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Monday, 21 April 2014

How the DfE could turbocharge innovation in edtech

I was at the hugely inspiring Emerge Education event last Thursday night. A big theme of the night was how to remove the barriers to innovation in UK edtech. Listening to the diverse pitches, it struck me that most of the products in the first Emerge cohort need some form of data interoperability to make them work. That’s not easy in the UK right now.
Here’s the problem. If you dream up a great edtech idea with the goal of improving student outcomes (like the promising, Emerge-backed Reward System, for example) the chances are you want your product to interact with pupil information. That data is stored in the School Information System (SIS) - eg SIMS, CMIS etc. Right now it is hard to get to that data, for the following reasons:
  1. It's complex and costly to connect to all vendors. If you want to sell to all schools in England, you need to interact with quite a few school information systems. SIMS may have 83% of the market but RM and Advanced Learning also have over 1,000 schools each, and increasingly, recent entrants like Arbor and ScholarPack are gaining ground (my previous blog post covers the market in more detail). So if you want to interact with all of them, you need a way of maintaining multiple interfaces.
  2. It’s complex and costly just to connect to SIMS. OK, you might say, so I’ll just sort out an interface with SIMS, since that covers the majority of schools. Well, Capita will let you do this, but they'll charge you to be a partner. Their APIs also don’t give you access to all data in all ways, and you need Visual C skills to use them.
  3. Vendors have different data models. In an ideal world, all vendors would coalesce around a common data interoperability standard to make it easier for people to interact with different SIS. Something like SIF, for example. The problem is, in the UK we’re a long way away from an ideal world. Opinion is divided on whether the SIF specification adequately covers everyone’s needs, and anyway, adoption is patchy. In the US, initiatives like Ed-Fi offer an open-source data model (a bit like SIF) which states and districts are adopting. That leads vendors to standardise their data models around that framework. However, one of the reasons this approach is gaining traction there is that the American SIS market is much more fractured. In a fractured market, adoption of a common standard benefits everyone. That is not the case when there’s a dominant player, since there’s no incentive for the market leader to accept the trade-offs that come with standardisation. In fact, there's a powerful disincentive, since openness encourages greater competition.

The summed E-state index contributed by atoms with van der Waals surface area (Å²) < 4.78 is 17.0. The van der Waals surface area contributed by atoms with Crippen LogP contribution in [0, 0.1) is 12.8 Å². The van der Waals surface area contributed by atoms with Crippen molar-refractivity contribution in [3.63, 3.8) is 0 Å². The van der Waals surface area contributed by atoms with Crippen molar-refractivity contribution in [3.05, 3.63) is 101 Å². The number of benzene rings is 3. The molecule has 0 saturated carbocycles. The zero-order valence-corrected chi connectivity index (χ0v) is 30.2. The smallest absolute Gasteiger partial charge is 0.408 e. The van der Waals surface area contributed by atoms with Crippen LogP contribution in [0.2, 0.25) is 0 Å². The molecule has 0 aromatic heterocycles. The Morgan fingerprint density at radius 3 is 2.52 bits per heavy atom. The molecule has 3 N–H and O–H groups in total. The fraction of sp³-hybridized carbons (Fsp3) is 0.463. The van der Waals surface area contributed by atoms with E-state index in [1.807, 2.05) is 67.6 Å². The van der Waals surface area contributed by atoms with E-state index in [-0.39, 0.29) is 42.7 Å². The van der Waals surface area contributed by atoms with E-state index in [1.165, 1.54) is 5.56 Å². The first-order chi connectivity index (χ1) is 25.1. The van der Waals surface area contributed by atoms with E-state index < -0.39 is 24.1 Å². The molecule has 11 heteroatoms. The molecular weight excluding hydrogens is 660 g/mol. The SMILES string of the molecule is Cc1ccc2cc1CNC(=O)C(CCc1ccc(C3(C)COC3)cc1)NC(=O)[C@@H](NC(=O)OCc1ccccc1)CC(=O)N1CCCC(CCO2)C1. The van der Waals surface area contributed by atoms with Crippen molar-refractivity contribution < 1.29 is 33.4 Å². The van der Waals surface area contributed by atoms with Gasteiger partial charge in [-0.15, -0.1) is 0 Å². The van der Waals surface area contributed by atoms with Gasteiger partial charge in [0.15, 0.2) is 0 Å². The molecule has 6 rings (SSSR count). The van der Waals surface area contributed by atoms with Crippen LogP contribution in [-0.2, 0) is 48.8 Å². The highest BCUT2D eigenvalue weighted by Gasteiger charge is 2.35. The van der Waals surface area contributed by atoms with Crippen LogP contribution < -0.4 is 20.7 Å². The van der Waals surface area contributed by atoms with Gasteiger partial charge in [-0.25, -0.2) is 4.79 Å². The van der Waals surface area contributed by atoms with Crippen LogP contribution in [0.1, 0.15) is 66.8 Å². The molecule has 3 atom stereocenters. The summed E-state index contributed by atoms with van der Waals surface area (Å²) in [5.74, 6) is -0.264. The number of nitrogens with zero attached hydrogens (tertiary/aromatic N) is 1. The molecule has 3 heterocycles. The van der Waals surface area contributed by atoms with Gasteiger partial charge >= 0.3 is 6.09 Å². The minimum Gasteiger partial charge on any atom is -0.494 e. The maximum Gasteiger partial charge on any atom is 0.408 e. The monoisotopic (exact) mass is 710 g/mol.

4. The UK doesn’t yet have its own “Clever. Looking to the US once more, Clever is solving the problem laid out in point 3 above by offering an easy-to-access, best practice (“REST”) API layer with start-up friendly business models. The closest thing to that in the UK is Groupcall Xporter, which lets you access data from multiple MIS. It’s helpful, but my understanding is that it is a scheduled extraction tool, rather than a REST API, which would offer full read/write access to an application. Groupcall also comes at a cost which may prove be prohibitive for startups.
So how do we solve the problem of data interoperability in the UK? Well, one great place to start would be for the government to make data interoperability an eligibility criteria for the next IMLS framework. This framework is the main procurement route by which schools, LAs and academy groups choose their SIS. In other words, it's important, and software vendors care about being on it.

Specifically, the DfE could specify that products need to have free, open source, fully documented,RESTful APIs to be IMLS-compliant. That would make it much easier and cheaper for edtech companies to interact with the SIS, and it would also lead to the rapid emergence of cost-effective, Clever-style products. It would also nudge vendors from a closed-product mentality towards a platform mindset, where others are encouraged to interact with or build on top of the system. (As I’ve said before, I like platforms.)
This may all sound rather niche, but the more I look at the area, the more I think that the DfE should take a stand on data interoperability. It could be the small step that leads to big innovation in edtech.

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